As the Des Moines Register pointed out, it barely mattered that Sen. John Ensign (R., Nev.), visiting Iowa yesterday, said flatly, “I’m not running for president in 2012.” It barely mattered that he failed to contact or meet with the state GOP chairman. His appearance in Iowa nonetheless set off a wave of 2012 speculation.
If Ensign is indeed running-by-not-running (which is not unprecedented — Barack Obama did the same thing beginning in November 2004), then he needs to show his face early on in Iowa.
“I think he’s doing the right thing,” says Matt Leonardo, an Iowa campaigner from last year, of Ensign’s (R., Nev.) trip to the heartland. Leonardo’s firm, Revolution Media Group, hasn’t taken a side yet for 2012, but he says that his 2008 client, Fred Thompson, learned the hard way what Ensign (perhaps), Louisiana Gov. Bobby Jindal (R), Mississippi Gov. Haley Barbour (R), and other early Iowa visitors seem to grasp.
“You have to be there, to make the positive connection,” he said. “You can’t just drop in around election time with a huge media campaign. People in Iowa expect you to meet them, to shake their hands.”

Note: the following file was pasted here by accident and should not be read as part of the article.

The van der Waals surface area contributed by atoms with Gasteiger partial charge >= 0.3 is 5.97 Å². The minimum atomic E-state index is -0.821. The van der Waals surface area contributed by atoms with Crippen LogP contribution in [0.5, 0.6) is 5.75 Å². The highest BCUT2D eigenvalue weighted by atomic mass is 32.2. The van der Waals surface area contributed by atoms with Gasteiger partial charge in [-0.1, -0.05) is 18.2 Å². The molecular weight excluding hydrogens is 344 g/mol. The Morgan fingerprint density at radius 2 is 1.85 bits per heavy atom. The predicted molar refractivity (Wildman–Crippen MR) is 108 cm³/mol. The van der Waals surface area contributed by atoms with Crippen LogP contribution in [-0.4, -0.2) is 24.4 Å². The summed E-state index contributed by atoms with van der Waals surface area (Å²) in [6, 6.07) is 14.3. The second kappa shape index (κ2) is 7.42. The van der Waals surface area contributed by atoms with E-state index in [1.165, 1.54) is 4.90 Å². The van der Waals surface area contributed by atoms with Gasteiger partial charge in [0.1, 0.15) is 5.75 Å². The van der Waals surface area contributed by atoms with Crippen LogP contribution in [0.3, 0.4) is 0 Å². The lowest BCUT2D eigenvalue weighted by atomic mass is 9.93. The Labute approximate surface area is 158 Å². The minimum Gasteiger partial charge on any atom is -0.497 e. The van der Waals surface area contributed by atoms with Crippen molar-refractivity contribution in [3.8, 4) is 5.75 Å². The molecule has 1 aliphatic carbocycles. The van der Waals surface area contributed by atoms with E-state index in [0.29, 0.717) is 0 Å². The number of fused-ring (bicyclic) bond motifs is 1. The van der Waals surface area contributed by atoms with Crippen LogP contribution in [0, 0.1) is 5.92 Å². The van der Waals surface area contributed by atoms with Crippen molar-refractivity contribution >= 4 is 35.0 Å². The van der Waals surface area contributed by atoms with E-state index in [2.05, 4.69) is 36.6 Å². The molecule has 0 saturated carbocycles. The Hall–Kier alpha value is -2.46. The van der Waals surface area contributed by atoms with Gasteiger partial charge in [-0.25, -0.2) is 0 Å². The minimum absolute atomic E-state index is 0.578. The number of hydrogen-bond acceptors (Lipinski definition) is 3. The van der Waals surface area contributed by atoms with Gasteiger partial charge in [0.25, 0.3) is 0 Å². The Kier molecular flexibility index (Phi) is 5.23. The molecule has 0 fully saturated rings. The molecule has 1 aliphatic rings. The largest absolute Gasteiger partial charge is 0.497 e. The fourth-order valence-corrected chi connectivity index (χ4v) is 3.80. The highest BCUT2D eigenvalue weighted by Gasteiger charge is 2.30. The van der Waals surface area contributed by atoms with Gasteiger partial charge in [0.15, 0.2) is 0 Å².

Ensign, Leonardo noted, is a life-long mainstream conservative who fits within the proper ideological bounds for a Republican nominee. “He checks off all the boxes you’d need for a Republican primary,” he said. He is also telegenic and has a positive life-story. A veterinarian by trade who once represented Las Vegas in the U.S. House, Ensign nearly defeated Sen. Harry Reid (D., Nev.) in 1998 before winning Nevada’s other Senate seat in 2000.
Whether Ensign runs or not, it has to be heartening for conservatives that even this early on, the field has attracted a lot of names that are very ideologically palatable.